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Gated Communities: Sprawl and Social Segregation in Southern California

Abstract : Gated communities, which are walled and gated residential neighbourhoods, represent a form of urbanism where public spaces are privatised. In the US, they represent a substantial part of the new housing market, especially in the recently urbanised areas. They have thus become a symbol of metropolitan fragmentation. This paper focuses on how local governments consider them as a valuable source of revenue because suburbanisation costs are paid by the private developers and the final homebuyer, and how this form of public-private partnership in the provision of urban infrastructure ultimately increases local segregation. An empirical study in the Los Angeles region aims to evaluate this impact on socio-economic and ethnic patterns using factorial analysis (dissimilarity indices). As a result, the sprawl of gated communities increases segregation. Very significant socio-economic dissimilarities are found to be associated with the enclosure, thus defining very homogeneous territories, especially on income and age criteria. However, gated communities are located in ethnic buffer zones and stress an exclusion that is structured at a municipal scale.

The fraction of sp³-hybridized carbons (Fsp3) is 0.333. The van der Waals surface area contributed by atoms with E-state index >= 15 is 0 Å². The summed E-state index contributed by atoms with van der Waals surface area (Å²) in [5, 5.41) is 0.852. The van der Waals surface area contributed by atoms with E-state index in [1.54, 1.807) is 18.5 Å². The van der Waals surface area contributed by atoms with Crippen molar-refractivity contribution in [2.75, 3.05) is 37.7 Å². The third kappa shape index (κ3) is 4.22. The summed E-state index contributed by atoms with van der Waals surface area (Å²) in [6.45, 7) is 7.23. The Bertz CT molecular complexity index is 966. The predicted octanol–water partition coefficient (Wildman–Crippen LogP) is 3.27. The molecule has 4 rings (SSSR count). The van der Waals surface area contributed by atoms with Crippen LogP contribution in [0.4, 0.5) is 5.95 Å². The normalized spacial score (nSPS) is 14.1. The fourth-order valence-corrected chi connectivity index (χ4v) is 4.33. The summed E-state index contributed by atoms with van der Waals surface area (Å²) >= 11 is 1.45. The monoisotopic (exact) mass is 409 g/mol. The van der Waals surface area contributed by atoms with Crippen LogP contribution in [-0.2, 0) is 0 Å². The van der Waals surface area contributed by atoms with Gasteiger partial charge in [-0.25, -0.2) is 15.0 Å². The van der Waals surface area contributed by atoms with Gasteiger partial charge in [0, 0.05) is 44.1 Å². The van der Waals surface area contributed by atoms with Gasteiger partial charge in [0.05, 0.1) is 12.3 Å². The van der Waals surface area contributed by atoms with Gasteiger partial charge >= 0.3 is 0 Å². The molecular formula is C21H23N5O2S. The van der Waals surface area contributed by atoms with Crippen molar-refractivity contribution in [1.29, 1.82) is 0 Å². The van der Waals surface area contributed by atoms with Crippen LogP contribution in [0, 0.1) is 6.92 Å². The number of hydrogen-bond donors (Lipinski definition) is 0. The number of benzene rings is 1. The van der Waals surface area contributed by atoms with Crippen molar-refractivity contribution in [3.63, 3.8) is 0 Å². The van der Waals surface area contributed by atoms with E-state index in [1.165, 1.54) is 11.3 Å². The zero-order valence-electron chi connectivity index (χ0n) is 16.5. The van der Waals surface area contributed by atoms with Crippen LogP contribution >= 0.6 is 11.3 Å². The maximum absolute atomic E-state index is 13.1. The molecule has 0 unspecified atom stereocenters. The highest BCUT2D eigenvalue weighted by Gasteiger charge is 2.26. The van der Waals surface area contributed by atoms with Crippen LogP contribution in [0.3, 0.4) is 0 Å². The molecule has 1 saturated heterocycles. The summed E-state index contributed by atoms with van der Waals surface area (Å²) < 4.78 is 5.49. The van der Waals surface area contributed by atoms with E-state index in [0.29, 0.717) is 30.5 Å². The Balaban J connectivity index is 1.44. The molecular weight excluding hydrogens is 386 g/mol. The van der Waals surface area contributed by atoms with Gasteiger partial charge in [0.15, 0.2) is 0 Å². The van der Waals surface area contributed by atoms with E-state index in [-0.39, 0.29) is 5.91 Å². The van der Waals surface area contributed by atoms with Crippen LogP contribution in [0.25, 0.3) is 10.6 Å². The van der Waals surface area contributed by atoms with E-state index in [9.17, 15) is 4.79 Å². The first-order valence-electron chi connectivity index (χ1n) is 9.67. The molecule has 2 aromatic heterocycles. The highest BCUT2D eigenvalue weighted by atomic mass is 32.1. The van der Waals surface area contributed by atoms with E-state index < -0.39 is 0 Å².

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Contributor : Renaud Le Goix Connect in order to contact the contributor
Submitted on : Monday, March 27, 2006 - 12:04:58 PM
Last modification on : Tuesday, January 19, 2021 - 11:08:07 AM
Long-term archiving on: : Thursday, April 1, 2010 - 10:21:37 PM

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Renaud Le Goix. Gated Communities: Sprawl and Social Segregation in Southern California. Housing Studies, Taylor & Francis (Routledge), 2005, 20 (2), pp.323-343. ⟨10.1080/026730303042000331808⟩. ⟨halshs-00004576⟩

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